std::vector memory allocation/free: always heap@@

https://stackoverflow.com/questions/8036474/when-vectors-are-allocated-do-they-use-memory-on-the-heap-or-the-stack is concise.

  • The vector “shell” can be on stack or heap or static memory, as you wish.
  • The continuous array + the payload objects are always allocated on the heap, so that the vector can grow or deallocate them.

Deallocation is explained in https://stackoverflow.com/questions/13944886/is-stdvector-memory-freed-upon-a-clear

simple implementation of memory allocator(no src

P9 [[c++game development primer]] has a short implementation without using heap. The memory pool comes from a large array of chars. The allocator keeps track of allocated chunks but doesn’t reuse reclaimed chunks.

It showcases the header associated with each allocated chunk. This feature is also part of a real heap allocator.

reinterpret_cast is used repeatedly.

avoid overhead of dynamic memory allocation – alloca etc

I now think there are various overhead with DMA

* search the free list for a suitable chunk
* fragmentation
* If an allocation is needed where the heap is almost used up, glibc must grab more memory from the kernel, then hand out a slice of it.

Linux alloca() and variable-length-array both avoids some of the overhead. See P267 [[linux sys programming]].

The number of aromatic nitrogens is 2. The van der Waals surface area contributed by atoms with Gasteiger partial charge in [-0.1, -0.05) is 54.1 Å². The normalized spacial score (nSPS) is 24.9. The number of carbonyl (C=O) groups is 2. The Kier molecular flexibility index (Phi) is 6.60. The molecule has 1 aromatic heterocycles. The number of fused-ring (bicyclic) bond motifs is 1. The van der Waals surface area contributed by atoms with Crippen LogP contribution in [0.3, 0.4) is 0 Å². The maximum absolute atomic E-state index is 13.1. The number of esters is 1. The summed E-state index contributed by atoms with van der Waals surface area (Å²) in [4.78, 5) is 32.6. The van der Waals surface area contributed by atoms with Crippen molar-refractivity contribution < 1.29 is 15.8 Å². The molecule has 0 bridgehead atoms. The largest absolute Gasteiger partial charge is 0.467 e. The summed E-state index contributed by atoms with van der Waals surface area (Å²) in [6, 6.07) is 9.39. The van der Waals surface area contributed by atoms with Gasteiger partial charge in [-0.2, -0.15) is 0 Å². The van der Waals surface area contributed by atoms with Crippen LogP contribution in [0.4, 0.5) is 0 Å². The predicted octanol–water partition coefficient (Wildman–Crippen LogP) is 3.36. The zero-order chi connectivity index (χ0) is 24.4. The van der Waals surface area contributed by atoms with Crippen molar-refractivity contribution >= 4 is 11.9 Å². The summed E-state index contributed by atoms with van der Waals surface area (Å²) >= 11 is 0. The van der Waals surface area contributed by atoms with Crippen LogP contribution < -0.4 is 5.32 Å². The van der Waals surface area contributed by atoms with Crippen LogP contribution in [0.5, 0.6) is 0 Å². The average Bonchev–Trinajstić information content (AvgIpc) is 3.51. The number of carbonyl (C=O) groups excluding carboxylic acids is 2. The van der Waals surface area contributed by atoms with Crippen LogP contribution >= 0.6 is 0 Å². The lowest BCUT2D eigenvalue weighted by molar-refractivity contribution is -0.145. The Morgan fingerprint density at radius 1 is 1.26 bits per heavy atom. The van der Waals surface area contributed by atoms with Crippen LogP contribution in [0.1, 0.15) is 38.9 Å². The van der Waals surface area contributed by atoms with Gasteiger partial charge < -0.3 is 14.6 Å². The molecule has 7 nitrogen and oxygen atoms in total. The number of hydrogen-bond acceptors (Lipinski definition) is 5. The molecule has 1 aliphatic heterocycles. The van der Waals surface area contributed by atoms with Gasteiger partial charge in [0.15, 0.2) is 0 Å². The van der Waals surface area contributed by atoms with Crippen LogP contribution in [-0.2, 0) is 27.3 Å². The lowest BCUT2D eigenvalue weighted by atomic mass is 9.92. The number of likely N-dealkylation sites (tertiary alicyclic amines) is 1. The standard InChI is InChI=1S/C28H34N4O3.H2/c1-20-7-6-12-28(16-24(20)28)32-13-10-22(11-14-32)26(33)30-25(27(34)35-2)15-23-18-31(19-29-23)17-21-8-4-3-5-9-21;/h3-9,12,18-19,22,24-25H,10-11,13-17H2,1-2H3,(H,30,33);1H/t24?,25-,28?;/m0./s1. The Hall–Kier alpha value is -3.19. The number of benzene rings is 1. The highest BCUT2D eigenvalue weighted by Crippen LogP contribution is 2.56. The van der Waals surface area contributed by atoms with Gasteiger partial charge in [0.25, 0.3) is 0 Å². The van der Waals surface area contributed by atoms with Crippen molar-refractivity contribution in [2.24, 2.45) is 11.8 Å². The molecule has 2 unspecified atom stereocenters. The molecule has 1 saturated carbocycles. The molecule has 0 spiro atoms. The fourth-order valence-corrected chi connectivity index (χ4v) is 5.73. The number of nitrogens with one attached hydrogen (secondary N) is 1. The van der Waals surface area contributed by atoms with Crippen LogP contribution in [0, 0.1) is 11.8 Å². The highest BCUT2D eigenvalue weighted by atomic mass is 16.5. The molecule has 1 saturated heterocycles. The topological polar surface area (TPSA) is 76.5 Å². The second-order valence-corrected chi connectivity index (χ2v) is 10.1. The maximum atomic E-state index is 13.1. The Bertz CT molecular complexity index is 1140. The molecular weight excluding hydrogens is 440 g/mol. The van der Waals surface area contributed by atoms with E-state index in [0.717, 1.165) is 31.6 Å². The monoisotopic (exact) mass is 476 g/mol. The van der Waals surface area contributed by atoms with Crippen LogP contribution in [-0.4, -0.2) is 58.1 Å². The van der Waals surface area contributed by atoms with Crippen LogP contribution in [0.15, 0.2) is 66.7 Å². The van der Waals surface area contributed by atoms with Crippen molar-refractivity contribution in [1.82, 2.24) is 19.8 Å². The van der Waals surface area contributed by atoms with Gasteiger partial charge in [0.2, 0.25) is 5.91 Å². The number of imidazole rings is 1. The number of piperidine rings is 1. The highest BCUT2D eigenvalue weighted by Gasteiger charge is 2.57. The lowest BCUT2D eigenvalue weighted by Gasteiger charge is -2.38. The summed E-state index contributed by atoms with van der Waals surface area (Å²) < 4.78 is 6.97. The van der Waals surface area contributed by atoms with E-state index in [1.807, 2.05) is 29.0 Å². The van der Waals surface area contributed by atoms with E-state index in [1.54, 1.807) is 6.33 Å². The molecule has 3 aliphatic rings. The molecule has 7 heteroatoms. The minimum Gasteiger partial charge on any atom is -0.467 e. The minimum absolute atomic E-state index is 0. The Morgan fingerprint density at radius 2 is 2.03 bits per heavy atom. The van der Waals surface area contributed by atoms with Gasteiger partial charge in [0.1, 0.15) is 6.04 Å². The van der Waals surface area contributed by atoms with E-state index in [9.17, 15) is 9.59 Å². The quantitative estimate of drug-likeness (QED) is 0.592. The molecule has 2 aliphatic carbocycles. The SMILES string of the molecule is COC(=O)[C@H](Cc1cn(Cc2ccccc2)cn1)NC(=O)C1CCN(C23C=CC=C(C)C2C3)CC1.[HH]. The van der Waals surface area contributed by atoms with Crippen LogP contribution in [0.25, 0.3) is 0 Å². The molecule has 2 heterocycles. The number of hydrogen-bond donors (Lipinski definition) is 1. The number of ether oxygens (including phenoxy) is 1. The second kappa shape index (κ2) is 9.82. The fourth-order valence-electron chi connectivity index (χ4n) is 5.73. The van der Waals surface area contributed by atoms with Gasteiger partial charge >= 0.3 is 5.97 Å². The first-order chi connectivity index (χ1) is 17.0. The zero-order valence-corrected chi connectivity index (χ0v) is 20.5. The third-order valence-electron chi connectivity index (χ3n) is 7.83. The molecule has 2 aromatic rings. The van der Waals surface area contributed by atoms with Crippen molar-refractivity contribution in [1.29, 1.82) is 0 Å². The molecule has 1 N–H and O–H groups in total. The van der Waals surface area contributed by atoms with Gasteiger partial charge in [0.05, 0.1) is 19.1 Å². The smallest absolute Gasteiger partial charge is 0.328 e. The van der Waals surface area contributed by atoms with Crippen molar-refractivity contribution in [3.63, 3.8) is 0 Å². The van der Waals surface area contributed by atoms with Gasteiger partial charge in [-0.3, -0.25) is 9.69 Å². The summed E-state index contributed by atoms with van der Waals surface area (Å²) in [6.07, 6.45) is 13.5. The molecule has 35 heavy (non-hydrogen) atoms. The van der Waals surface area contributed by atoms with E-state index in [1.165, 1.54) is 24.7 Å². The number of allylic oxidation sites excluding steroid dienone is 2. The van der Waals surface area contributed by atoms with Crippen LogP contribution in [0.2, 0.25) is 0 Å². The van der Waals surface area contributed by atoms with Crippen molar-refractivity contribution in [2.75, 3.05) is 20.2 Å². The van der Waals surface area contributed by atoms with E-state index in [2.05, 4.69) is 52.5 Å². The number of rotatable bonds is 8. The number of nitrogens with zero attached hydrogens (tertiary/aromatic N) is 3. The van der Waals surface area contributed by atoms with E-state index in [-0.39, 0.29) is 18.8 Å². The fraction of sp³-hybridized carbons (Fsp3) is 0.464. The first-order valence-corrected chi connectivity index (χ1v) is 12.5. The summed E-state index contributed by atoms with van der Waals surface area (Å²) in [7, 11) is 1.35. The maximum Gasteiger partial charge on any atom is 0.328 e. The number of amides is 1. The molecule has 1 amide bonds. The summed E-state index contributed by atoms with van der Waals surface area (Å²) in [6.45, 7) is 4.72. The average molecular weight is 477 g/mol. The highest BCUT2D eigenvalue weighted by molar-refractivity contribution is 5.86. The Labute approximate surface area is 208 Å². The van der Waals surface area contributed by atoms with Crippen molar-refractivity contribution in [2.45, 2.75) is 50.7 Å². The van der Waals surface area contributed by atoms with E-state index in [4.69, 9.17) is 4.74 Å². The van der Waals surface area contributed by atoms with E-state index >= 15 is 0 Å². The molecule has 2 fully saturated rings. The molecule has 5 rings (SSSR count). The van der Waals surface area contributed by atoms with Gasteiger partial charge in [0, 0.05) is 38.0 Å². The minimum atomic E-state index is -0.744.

If a low-latency module does a ton of malloc(), then alloca() might outperforms malloc() easily. We should benchmark.

Q: use delete() or delete[]? briefly

An address stored in a pointer (ptr-Object or ptr-Nickname — see http://bigblog.tanbin.com/2012/07/3-meanings-of-pointer-tip-on-delete-this.html) can mean either a “lone-wolf” or a “wolf pack”. 
Specifically, the logical (rather than physical) data at the address could be an array of objects or a single one.

The op-new and op-new[] operators both return an address. If you received the address without knowing which new operator was used, then it’s impossible to know how to delete it. As [[effC++]] points out, deleting the wrong way is UndefinedBehavior. 

The suggestion in [[safeC++]] is to avoid smart array (like shared_array) but use vector instead.

On a similar note, if your function receives a char*, you would have no idea whether it’s a single char or a string.